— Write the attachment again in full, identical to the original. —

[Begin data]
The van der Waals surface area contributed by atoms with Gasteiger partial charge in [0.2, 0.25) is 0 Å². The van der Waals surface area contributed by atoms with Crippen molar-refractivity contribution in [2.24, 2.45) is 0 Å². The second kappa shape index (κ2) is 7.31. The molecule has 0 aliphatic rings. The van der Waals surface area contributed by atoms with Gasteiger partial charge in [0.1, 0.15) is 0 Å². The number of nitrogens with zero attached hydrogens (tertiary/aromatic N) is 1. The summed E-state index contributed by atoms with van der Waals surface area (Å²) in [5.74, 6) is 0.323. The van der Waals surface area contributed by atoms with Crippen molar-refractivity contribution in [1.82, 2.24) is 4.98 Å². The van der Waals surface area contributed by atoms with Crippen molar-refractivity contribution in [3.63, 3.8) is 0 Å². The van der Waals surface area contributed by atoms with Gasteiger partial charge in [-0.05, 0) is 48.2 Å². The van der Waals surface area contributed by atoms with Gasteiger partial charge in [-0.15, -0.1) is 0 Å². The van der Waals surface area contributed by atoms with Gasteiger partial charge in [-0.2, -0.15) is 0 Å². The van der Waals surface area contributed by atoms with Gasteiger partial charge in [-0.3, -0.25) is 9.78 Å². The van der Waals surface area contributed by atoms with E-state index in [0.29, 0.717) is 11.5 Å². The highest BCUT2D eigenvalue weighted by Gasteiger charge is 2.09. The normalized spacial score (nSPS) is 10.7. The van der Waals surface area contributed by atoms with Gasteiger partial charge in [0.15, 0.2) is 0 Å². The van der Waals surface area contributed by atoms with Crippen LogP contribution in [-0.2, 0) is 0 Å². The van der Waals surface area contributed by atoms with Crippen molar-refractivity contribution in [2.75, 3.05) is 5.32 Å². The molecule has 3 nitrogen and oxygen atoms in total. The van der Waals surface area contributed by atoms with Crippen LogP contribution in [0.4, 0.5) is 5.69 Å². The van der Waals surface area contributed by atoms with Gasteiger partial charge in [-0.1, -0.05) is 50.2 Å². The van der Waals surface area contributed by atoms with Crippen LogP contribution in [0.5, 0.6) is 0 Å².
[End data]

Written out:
The van der Waals surface area contributed by atoms with Gasteiger partial charge in [0.2, 0.25) is 0 Å². The van der Waals surface area contributed by atoms with Crippen molar-refractivity contribution in [2.24, 2.45) is 0 Å². The second kappa shape index (κ2) is 7.31. The molecule has 0 aliphatic rings. The van der Waals surface area contributed by atoms with Gasteiger partial charge in [0.1, 0.15) is 0 Å². The number of nitrogens with zero attached hydrogens (tertiary/aromatic N) is 1. The summed E-state index contributed by atoms with van der Waals surface area (Å²) in [5.74, 6) is 0.323. The van der Waals surface area contributed by atoms with Crippen molar-refractivity contribution in [1.82, 2.24) is 4.98 Å². The van der Waals surface area contributed by atoms with Crippen molar-refractivity contribution in [3.63, 3.8) is 0 Å². The van der Waals surface area contributed by atoms with Gasteiger partial charge in [-0.05, 0) is 48.2 Å². The van der Waals surface area contributed by atoms with Gasteiger partial charge in [-0.15, -0.1) is 0 Å². The van der Waals surface area contributed by atoms with Gasteiger partial charge in [-0.2, -0.15) is 0 Å². The van der Waals surface area contributed by atoms with Gasteiger partial charge in [-0.3, -0.25) is 9.78 Å². The van der Waals surface area contributed by atoms with E-state index in [0.29, 0.717) is 11.5 Å². The highest BCUT2D eigenvalue weighted by Gasteiger charge is 2.09. The normalized spacial score (nSPS) is 10.7. The van der Waals surface area contributed by atoms with Gasteiger partial charge in [0.15, 0.2) is 0 Å². The van der Waals surface area contributed by atoms with Crippen LogP contribution in [-0.2, 0) is 0 Å². The van der Waals surface area contributed by atoms with Crippen molar-refractivity contribution in [2.75, 3.05) is 5.32 Å². The molecule has 3 nitrogen and oxygen atoms in total. The van der Waals surface area contributed by atoms with Crippen LogP contribution in [0.4, 0.5) is 5.69 Å². The van der Waals surface area contributed by atoms with Gasteiger partial charge in [-0.1, -0.05) is 50.2 Å². The van der Waals surface area contributed by atoms with Crippen LogP contribution in [0.5, 0.6) is 0 Å².